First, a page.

Goofing Off on Your Work PC Not a Crime: Court

So go ahead, read Newser to your heart's delight from 9-5
By Kevin Spak,  Newser Staff
Posted Apr 11, 2012 9:46 AM CDT
Goofing Off on Your Work PC Not a Crime: Court
Goofing off online may get you in trouble with your boss, but it won't land you in jail.   (Shutterstock)

Good news, slackers: It's not illegal to use your work computer to shop on Amazon, set your fantasy roster, or, well, read Newser. The 9th Circuit Court of Appeals has shot down a Justice Department argument that a 1984 anti-hacking law covered not just hacking, but any unauthorized use of a computer, the Wall Street Journal reports. The judge writing the majority opinion said the government "failed to consider the effect on millions of ordinary citizens."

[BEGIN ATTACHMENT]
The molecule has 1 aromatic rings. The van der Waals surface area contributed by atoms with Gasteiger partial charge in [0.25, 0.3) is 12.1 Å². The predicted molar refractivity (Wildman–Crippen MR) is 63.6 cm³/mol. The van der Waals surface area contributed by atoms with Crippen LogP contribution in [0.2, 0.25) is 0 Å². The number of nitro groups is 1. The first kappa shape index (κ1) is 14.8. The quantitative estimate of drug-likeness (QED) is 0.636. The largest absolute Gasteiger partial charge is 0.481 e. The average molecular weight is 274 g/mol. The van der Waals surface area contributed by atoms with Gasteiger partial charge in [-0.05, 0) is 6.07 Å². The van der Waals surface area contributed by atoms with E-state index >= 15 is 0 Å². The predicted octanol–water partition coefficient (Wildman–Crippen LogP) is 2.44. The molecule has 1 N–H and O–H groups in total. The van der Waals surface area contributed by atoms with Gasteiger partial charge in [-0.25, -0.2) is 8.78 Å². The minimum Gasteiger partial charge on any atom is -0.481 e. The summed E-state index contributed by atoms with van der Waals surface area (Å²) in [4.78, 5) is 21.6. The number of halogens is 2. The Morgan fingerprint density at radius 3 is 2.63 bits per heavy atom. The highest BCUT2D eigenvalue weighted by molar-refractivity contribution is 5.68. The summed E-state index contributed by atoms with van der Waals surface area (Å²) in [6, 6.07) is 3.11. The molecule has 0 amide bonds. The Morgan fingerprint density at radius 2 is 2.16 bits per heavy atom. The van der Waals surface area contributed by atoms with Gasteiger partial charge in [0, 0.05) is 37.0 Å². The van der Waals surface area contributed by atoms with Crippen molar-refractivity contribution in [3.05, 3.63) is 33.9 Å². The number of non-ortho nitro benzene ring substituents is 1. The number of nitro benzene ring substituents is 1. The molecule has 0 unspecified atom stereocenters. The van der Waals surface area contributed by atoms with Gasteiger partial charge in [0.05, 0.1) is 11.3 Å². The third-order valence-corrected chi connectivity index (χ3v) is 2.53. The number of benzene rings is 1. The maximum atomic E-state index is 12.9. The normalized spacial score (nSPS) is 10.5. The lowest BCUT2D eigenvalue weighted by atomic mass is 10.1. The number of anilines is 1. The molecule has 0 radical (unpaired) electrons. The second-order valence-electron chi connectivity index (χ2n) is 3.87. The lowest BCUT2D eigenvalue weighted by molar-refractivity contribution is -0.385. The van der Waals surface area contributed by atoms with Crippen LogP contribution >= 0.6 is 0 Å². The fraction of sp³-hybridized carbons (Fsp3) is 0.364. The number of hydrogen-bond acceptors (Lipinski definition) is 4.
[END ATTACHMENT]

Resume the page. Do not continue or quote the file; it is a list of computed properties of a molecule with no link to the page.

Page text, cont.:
The government's interpretation of the Computer Fraud and Abuse Act was so broad, the judge wrote, that "chatting with friends, playing games, shopping, or watching sports highlights" would be a federal crime. The case involved a man accused of using his work computer to start a competing business. He was indicted on several charges, including trade secrets theft, but it was the Computer Fraud and Abuse Act violations that he challenged on the basis that he had the authority to use his work computer to obtain information. Three lower courts had previously ruled in favor of the broader interpretation of the law. (Read more work stories.)

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